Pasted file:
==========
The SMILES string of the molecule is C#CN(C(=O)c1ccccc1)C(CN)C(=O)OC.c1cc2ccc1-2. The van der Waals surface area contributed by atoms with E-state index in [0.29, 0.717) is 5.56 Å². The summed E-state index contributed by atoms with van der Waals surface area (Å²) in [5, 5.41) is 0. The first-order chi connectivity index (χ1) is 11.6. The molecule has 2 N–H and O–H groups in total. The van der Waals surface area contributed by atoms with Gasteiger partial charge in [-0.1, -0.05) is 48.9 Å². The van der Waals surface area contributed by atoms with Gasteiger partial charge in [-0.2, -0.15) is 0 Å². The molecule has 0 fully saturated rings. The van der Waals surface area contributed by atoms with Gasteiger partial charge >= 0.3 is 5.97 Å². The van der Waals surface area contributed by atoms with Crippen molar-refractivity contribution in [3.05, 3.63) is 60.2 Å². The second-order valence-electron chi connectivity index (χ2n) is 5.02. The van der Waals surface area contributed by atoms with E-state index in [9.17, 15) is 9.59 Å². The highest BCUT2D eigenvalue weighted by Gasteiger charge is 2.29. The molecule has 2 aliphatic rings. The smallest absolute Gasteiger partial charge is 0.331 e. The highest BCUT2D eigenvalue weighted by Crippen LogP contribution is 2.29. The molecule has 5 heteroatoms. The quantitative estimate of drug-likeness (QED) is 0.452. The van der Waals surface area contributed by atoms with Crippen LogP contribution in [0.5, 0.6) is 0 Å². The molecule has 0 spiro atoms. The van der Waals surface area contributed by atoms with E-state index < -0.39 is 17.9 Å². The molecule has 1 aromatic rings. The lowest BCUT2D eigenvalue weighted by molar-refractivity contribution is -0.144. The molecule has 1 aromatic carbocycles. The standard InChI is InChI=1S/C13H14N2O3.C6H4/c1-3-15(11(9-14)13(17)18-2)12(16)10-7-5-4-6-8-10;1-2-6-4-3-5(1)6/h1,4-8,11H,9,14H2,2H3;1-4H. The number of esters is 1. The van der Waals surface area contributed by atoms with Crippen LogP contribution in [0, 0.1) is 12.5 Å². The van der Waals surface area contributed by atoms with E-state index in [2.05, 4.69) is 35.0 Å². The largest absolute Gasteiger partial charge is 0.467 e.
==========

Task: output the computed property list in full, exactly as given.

The SMILES string of the molecule is C#CN(C(=O)c1ccccc1)C(CN)C(=O)OC.c1cc2ccc1-2. The van der Waals surface area contributed by atoms with E-state index in [0.29, 0.717) is 5.56 Å². The summed E-state index contributed by atoms with van der Waals surface area (Å²) in [5, 5.41) is 0. The first-order chi connectivity index (χ1) is 11.6. The molecule has 2 N–H and O–H groups in total. The van der Waals surface area contributed by atoms with Gasteiger partial charge in [-0.1, -0.05) is 48.9 Å². The van der Waals surface area contributed by atoms with Gasteiger partial charge in [-0.2, -0.15) is 0 Å². The molecule has 0 fully saturated rings. The van der Waals surface area contributed by atoms with Gasteiger partial charge >= 0.3 is 5.97 Å². The van der Waals surface area contributed by atoms with Crippen molar-refractivity contribution in [3.05, 3.63) is 60.2 Å². The second-order valence-electron chi connectivity index (χ2n) is 5.02. The van der Waals surface area contributed by atoms with E-state index in [9.17, 15) is 9.59 Å². The highest BCUT2D eigenvalue weighted by Gasteiger charge is 2.29. The molecule has 2 aliphatic rings. The smallest absolute Gasteiger partial charge is 0.331 e. The highest BCUT2D eigenvalue weighted by Crippen LogP contribution is 2.29. The molecule has 5 heteroatoms. The quantitative estimate of drug-likeness (QED) is 0.452. The van der Waals surface area contributed by atoms with Crippen LogP contribution in [0.5, 0.6) is 0 Å². The molecule has 0 spiro atoms. The van der Waals surface area contributed by atoms with E-state index < -0.39 is 17.9 Å². The molecule has 1 aromatic rings. The lowest BCUT2D eigenvalue weighted by molar-refractivity contribution is -0.144. The molecule has 1 aromatic carbocycles. The standard InChI is InChI=1S/C13H14N2O3.C6H4/c1-3-15(11(9-14)13(17)18-2)12(16)10-7-5-4-6-8-10;1-2-6-4-3-5(1)6/h1,4-8,11H,9,14H2,2H3;1-4H. The number of esters is 1. The van der Waals surface area contributed by atoms with Crippen LogP contribution in [0, 0.1) is 12.5 Å². The van der Waals surface area contributed by atoms with E-state index in [2.05, 4.69) is 35.0 Å². The largest absolute Gasteiger partial charge is 0.467 e.